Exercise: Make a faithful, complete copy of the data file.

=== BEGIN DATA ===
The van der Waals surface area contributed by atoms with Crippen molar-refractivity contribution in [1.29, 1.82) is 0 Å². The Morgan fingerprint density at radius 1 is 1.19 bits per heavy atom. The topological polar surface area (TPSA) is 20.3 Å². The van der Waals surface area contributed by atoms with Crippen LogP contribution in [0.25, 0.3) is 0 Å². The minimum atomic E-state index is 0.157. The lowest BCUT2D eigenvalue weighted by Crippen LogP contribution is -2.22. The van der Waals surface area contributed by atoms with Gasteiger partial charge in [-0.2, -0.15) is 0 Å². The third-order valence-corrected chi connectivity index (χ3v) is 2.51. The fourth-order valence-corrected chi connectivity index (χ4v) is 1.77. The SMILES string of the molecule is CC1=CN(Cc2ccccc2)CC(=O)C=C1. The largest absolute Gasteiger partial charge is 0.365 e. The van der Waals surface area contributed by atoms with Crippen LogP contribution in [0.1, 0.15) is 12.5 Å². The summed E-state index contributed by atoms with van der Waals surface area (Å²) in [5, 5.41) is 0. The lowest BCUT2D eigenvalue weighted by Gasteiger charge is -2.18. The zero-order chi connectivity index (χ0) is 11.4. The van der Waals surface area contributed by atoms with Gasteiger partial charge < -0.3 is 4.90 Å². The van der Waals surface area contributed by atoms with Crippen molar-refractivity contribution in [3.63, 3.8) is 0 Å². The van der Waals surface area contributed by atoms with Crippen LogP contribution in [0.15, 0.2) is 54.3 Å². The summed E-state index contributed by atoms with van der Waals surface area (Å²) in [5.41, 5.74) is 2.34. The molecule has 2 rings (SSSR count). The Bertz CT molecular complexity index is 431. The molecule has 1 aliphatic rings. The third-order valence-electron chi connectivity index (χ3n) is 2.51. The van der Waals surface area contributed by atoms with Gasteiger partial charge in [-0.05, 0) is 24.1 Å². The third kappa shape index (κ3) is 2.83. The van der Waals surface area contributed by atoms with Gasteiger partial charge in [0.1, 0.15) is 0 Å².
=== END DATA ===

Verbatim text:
The van der Waals surface area contributed by atoms with Crippen molar-refractivity contribution in [1.29, 1.82) is 0 Å². The Morgan fingerprint density at radius 1 is 1.19 bits per heavy atom. The topological polar surface area (TPSA) is 20.3 Å². The van der Waals surface area contributed by atoms with Crippen LogP contribution in [0.25, 0.3) is 0 Å². The minimum atomic E-state index is 0.157. The lowest BCUT2D eigenvalue weighted by Crippen LogP contribution is -2.22. The van der Waals surface area contributed by atoms with Gasteiger partial charge in [-0.2, -0.15) is 0 Å². The third-order valence-corrected chi connectivity index (χ3v) is 2.51. The fourth-order valence-corrected chi connectivity index (χ4v) is 1.77. The SMILES string of the molecule is CC1=CN(Cc2ccccc2)CC(=O)C=C1. The largest absolute Gasteiger partial charge is 0.365 e. The van der Waals surface area contributed by atoms with Crippen LogP contribution in [0.1, 0.15) is 12.5 Å². The summed E-state index contributed by atoms with van der Waals surface area (Å²) in [5, 5.41) is 0. The lowest BCUT2D eigenvalue weighted by Gasteiger charge is -2.18. The zero-order chi connectivity index (χ0) is 11.4. The van der Waals surface area contributed by atoms with Gasteiger partial charge < -0.3 is 4.90 Å². The van der Waals surface area contributed by atoms with Crippen molar-refractivity contribution in [3.63, 3.8) is 0 Å². The van der Waals surface area contributed by atoms with Crippen LogP contribution in [0.15, 0.2) is 54.3 Å². The summed E-state index contributed by atoms with van der Waals surface area (Å²) in [5.41, 5.74) is 2.34. The molecule has 2 rings (SSSR count). The Bertz CT molecular complexity index is 431. The molecule has 1 aliphatic rings. The third-order valence-electron chi connectivity index (χ3n) is 2.51. The van der Waals surface area contributed by atoms with Gasteiger partial charge in [-0.05, 0) is 24.1 Å². The third kappa shape index (κ3) is 2.83. The van der Waals surface area contributed by atoms with Gasteiger partial charge in [0.1, 0.15) is 0 Å².